Wells Voice Article July 2024

In the latter half of the nineteenth century Mrs Loftie was something of a doyenne of the social media stage, an arbiter and advisor on good taste and order in and out of the house. Indeed, in today's terms whether she liked it or not, she would have been called an influencer. In 1879 writing in her latest book Social Twitters, she declared war upon the wealthy new owners of large properties. Rather sniffily she wrote 'Rich people know nothing about flowers, and can only judge of the merits of their pleasure ground by the length of their bills and the number of men they keep employed.'  At the other end of the social scale Dickens had described the typical urban garden in London in Nicholas Nickelby (1838) consisting of 'pieces of unreclaimed land, with the withered vegetation of the original brickfield' complete with 'a few hampers, half a dozen broken bottles and such-like rubbish, broken flowerpots and stunted everbrowns.'  Some of these ingredients are quite familiar with any of us who have moved into a new building plot. In the later Victorian period, there was a shift in the residential new houses built for the upwardly mobile artisans and lower middle classes. Terraced houses were complete with small back gardens and smaller front areas. Gardens and gardeners became better known and though they could not compete with the Rothschilds, Devonshires and Howards there was a surge of interest in new plants and plantings. The former had to be robust and tough. Plants such as laurustinus, buddleia and forsythia which could withstand the onslaught of smoke and fog were favourites when we ourselves first put fork to soil. Evergreens newly arrived from America were popular in gardens large and small houses and grounds of historical interest were re-discovered and often restored.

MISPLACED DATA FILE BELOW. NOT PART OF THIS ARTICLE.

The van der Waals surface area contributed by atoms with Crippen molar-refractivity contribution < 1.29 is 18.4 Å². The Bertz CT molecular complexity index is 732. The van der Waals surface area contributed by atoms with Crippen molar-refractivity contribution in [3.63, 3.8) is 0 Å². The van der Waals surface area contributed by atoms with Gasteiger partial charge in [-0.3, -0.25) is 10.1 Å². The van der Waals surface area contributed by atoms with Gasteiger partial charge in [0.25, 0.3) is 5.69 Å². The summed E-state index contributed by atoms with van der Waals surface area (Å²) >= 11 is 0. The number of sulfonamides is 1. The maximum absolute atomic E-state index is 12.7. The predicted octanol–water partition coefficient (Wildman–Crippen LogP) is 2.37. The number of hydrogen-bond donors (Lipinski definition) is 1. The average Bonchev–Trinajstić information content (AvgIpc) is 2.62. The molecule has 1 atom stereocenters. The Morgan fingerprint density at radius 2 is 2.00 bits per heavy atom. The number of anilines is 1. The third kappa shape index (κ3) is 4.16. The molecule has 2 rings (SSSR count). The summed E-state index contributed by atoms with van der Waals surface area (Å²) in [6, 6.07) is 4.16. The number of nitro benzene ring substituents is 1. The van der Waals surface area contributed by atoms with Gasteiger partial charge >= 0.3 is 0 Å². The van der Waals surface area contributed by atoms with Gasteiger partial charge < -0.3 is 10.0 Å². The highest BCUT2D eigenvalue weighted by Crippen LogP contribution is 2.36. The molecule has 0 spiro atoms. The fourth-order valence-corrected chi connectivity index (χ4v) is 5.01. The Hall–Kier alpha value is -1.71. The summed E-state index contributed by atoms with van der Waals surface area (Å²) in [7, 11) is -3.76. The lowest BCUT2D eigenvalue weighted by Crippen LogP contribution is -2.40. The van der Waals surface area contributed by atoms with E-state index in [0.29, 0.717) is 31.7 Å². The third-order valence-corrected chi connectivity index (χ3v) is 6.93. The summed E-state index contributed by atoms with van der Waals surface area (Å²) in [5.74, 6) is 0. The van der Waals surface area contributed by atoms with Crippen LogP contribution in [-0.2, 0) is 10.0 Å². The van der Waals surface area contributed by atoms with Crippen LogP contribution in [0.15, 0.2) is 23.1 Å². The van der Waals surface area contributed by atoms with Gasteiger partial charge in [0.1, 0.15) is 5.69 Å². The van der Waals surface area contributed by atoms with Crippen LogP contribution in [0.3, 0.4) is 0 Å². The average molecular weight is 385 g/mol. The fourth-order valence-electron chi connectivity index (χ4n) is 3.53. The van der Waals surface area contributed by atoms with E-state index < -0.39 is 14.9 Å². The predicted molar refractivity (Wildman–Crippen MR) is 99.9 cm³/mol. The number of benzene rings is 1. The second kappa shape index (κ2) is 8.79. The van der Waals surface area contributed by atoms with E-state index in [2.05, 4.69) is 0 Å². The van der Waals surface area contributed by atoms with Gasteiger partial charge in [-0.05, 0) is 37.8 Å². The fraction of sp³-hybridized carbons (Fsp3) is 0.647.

The English Landscape school had razed many of these gardens to the ground, an act in some eyes, of barbaric vandalism. Our gardens are hardly suitable for this degree of landscaping which leaves the option of visiting, admiring and taking away a small slice of inspiration. There are no Tudor Gardens in existence as such but at Montacute and Athelhampton, for example, formal plantings reminiscent of Elizabethan times can be found. The house and gardens of Mapperton near Beaminster in Dorset is another example where there are a few bits in the fine old building which date back to Tudor times. Now the home of the Earl and Countess of Sandwich, the house is full of history and the gardens have been recently re-worked and extended. In fact, some regard it as the finest Manor House and Gardens in the county.

Sue Campbell had organised a visit to Mapperton for Wells Gardening Club open to everyone.


    Thursday 18th July

     Mapperton House and Gardens Beaminster Dorset

     Depart 10 am Wells Coach Station

     Return to Wells 4pm

     Cost £32 HHA members £20

For more details, check out this website "Outings and Events". Pip.